Function Obtained by Minimization from URM Computable Functions
Theorem
Let the function $f: \N^{k+1} \to \N$ be a URM computable function.
Let $g: \N^k \to \N$ be the function obtained by minimization from $f$ thus:
- $\map g {n_1, n_2, \ldots, n_k} \approx \map {\mu y} {\map f {n_1, n_2, \ldots, n_k, y} = 0}$
Then $g$ is also URM computable.
Proof
Let $f: \N^{k+1} \to \N$ be a URM computable function.
Let $P$ be a URM program which computes $f$.
Let $u = \map \rho P$ be the number of registers used by $P$.
Let $s = \map \lambda P$ be the length of $P$.
We can use:
- the registers $R_{u+1}, R_{u+2}, \ldots, R_{u+k}$ to store the input $\tuple {n_1, n_2, \ldots, n_k}$;
- the register $R_{u+k+1}$ to store the current value of the recursion variable $y$.
We check whether or not $\map f {n_1, n_2, \ldots, n_k, y} = 0$ by comparing the output from running $P$ (appearing in register $1$ at the end of the running of $P$) with the number in register $R_{u+k+2}$, which remains at $0$ throughout.
The following algorithm can be followed to create a URM program $H$ to compute $h$.
We assume that the input is $\tuple {n_1, n_2, \ldots, n_k}$, which is held in $R_1, R_2, \ldots, R_k$.
We are to use the following registers:
- $R_{u+1}, R_{u+2}, \ldots, R_{u+k}$ will be used to store the input $\tuple {n_1, n_2, \ldots, n_k}$ so it does not get overwritten.
- $R_{u+k+1}$ will hold the value of $y$.
- $R_{u+k+2}$ will hold the value $0$ throughout.
When $r_{u+k+2} = r_1$, the computation will have ended.
We also define $v = \map \lambda H$ to be the number of basic instructions in $H$.
Step | Process | Notes | $\lambda \left({H}\right)$ | |
---|---|---|---|---|
$1$ | Append a Block Copy Program $\map C {1, u + 1, k}$ to $H$^{[1]}. | This stores the input somewhere safe so it can be accessed again later. | $k$ | |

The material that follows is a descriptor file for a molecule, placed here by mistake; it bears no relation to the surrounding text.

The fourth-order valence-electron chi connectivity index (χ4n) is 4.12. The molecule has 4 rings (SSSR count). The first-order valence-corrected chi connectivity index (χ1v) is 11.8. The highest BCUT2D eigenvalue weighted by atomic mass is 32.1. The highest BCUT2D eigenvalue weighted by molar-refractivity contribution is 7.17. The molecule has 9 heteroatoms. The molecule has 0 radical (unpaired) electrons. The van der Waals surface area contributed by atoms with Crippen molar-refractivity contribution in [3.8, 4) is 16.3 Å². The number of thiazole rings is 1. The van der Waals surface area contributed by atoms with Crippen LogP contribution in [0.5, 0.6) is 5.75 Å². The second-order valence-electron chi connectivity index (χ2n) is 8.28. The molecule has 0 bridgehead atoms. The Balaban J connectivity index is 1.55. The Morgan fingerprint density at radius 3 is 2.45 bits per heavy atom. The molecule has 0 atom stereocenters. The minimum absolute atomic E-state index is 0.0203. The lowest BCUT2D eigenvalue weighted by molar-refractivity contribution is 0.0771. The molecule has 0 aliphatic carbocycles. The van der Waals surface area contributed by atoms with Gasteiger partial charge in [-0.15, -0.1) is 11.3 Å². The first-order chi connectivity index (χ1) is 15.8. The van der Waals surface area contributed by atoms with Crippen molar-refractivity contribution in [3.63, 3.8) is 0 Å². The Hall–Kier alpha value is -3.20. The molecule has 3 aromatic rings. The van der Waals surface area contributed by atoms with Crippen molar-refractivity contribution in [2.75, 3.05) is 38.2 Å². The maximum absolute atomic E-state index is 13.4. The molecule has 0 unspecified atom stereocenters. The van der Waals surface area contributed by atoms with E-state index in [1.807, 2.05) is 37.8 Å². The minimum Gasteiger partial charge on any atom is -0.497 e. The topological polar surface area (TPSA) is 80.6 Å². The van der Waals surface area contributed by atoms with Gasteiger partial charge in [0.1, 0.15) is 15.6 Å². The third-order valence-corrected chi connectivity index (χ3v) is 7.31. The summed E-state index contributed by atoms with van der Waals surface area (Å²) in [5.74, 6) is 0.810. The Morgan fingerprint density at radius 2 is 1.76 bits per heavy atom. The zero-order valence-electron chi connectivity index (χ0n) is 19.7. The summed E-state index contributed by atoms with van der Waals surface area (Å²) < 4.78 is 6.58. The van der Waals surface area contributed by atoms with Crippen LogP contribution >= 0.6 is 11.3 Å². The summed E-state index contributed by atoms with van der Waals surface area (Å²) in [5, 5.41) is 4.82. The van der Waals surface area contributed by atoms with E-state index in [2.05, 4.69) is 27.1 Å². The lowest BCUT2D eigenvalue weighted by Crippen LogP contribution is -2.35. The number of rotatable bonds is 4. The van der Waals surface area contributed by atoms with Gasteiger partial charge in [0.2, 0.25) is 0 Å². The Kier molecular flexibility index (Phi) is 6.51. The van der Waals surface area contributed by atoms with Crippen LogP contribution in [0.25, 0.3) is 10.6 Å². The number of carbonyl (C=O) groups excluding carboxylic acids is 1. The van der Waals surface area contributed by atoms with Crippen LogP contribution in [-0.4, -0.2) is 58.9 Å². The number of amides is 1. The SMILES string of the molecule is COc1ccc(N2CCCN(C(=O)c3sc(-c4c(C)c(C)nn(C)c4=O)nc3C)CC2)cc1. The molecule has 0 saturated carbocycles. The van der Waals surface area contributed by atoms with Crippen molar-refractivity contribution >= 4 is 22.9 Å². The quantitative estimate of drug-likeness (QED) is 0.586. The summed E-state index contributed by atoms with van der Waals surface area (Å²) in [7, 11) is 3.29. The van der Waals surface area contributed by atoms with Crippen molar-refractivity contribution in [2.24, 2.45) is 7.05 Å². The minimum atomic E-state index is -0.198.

$2$ | Increment the Jumps in $P$ by $k$ lines^{[2]}. Call this amended version $P'$. | As $P$ was written so as to start from line 1, we need to move all the Jumps so as to point to the same lines relative to the start of $P'$. | ||
$3$ | Append $P'$ to $H$. | This will compute $\map f {n_1, n_2, \ldots, n_k, y}$. | $k + s$ | |
$4$ | Append the command $\map J {1, u + k + 2, u + k + s + 4}$ to $H$. | This Jumps $H$ to the rest of the program if the output of $P$ is zero. | $k + s + 1$ | |
$5$ | Append the command $\map S {u + k + 1}$ to $H$. | Increment $y$. | $k + s + 2$ | |
$6$ | Append a Block Copy Program $\map C {u+1, 1, k+1}$ to $H$. | Recall the input values, and put $y$ in $R_{k+1}$. | $2 k + s + 3$ | |
$7$ | Append a Clear Registers Program $\map Z {k + 2, u}$ to $H$. | Clear the remaining registers of $P'$, as they may contain values after it halted. | $u + k + s + 2$ | |
$8$ | Append the command $\map J {1, 1, k + 1}$ to $H$. | This makes the program unconditionally jump back to the start of $P'$ (as $r_1 = r_1$ is always true). | $u + k + s + 3$ | |
$9$ | Append the command $\map C {u+k+1, 1}$ to $H$. | Put $y$ into the output register. | $v = u + k + s + 4$ |
It can easily be determined that $H$ computes $g$.
Hence $g$ is URM computable.
$\blacksquare$
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Footnotes
- ↑ $H$, at this point, is a null URM program.
- ↑ To increment the Jumps by $r$ for any normalized URM program is done by changing all Jumps of the form $\map J {m, n, q}$ to $\map J {m, n, q+r}$.